In the recent publication by Baker et al,2 the authors performed a post hoc analysis to elegantly and comprehensively examine the relationship between MRI measures of inflammation and damage (synovitis, osteitis and erosions) and PROs (HAQ, pain and PtGA) for the first time in an RCT of early RA. The GO-BEFORE study was performed in 637 MTX and biologic-naïve subjects; 291 who had MRIs scored for synovitis, osteitis and/or bone erosions were included in this subanalysis. All MRIs were scored based on the Outcome Measures in Rheumatology (OMERACT) Rheumatoid Arthritis MRI Scoring system (RAMRIS) of the dominant wrist and MCPs 2–5.27 Significant correlations, although relatively small, were seen between PtGA and MRI synovitis cross-sectionally across visits, with stronger associations at the latter visits (Spearman's correlation: 0.14 week 0, 0.24 week 52). MRI synovitis, osteitis and erosions correlated with HAQ at all time points (0.13–0.24 week 0, 0.22–0.28 week 54). Due to the relatively larger sample size across all treatment groups, multivariate regression analyses were possible and demonstrated an independent association between MRI synovitis and erosions with HAQ. While there were significant univariate correlations between RAMRIS scores and pain and PtGA, only MRI synovitis scores were independently associated with pain and PtGA in multivariate models, which had not been performed in previous studies due to small sample sizes. In contrast, changes in vdH TSS at 52 weeks were not associated with changes in PROs.

This study was not without limitations, as are typical in post hoc analyses. The golimumab studies were not intended to specifically evaluate the relationship between MRI and PROs, and the cross-sectional correlations between MRI measures and PROs were small. The trial time-frame of 1 year was short, and would not provide an opportunity to more firmly establish a model describing early inflammatory MRI findings with later development of structural damage-related functional impairment. An important omission to be noted is that the regression models did not show an association between osteitis and PROs. However, several early onset RA studies have demonstrated the critical importance of osteitis predicting future joint damage,28–31 which would later translate to impairment in patient function.22 ,24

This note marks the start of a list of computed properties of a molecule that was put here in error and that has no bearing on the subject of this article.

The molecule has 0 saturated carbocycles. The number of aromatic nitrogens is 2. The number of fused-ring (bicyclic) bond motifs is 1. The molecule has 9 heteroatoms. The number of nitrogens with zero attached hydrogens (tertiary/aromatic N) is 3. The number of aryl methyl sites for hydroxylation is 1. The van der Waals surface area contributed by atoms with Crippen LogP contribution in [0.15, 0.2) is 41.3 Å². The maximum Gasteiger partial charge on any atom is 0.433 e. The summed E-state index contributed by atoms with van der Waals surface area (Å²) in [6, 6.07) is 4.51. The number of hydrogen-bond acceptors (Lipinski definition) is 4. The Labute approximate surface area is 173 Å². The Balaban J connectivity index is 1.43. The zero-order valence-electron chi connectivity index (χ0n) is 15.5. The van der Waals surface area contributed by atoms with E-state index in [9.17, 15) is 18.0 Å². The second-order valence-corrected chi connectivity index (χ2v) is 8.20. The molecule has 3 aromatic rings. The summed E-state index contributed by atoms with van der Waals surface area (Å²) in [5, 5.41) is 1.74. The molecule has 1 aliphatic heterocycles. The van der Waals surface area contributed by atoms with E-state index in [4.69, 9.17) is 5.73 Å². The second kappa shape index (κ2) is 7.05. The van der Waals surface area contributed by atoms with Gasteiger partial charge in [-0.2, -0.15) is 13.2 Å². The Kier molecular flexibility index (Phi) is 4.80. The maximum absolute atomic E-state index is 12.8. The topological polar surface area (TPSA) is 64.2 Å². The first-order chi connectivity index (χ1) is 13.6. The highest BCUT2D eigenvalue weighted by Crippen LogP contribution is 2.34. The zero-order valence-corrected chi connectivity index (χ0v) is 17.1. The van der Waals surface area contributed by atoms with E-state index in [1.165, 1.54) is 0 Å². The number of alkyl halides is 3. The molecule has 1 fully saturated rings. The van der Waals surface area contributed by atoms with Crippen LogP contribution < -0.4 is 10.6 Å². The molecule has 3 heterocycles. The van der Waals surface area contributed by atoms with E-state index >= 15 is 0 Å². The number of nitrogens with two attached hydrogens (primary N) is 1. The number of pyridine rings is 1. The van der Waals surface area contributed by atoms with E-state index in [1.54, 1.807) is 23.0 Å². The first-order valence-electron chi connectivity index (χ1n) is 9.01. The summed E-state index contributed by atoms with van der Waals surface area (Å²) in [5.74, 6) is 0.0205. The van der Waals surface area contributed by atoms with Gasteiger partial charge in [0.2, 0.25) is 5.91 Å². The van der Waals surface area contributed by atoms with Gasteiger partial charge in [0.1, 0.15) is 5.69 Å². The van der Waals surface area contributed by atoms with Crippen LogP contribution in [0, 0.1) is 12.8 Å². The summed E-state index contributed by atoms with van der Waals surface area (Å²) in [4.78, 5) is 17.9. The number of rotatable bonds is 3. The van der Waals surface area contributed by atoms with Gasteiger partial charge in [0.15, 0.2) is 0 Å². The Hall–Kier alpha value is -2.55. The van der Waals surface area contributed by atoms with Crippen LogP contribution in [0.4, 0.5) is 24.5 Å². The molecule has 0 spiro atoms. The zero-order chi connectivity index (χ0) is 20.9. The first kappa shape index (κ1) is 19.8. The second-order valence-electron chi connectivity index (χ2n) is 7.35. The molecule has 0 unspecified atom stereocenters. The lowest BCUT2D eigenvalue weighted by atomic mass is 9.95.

Inhibition of structural damage as well as synovial and bone inflammation linked to improvement in PROs is of critical importance to the care of patients with RA. A clear relationship between radiographic structural damage and PROs has now been similarly demonstrated based on MRI evidence of both damage and inflammation. Inhibition of progression of structural damage is not just clinically important but important to our patients in terms of their pain, physical function and the impact of their disease on daily life. This is of significance with the emerging role of MRI measurement in future RA RCTs (C Peterfy, V Strand, L Tian, et al. Short term changes on magnetic resonance imaging predict long-term changes on radiography in rheumatoid arthritis: an analysis by an OMERACT Taskforce of pooled data from four randomized, controlled trials. Submitted). It will be of interest to see future MRI studies that more fully examine the relationship between osteitis, synovitis, cartilage volume and erosions with PROs.

References

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Footnotes

  • Competing interests None declared.

  • Provenance and peer review Commissioned; externally peer reviewed.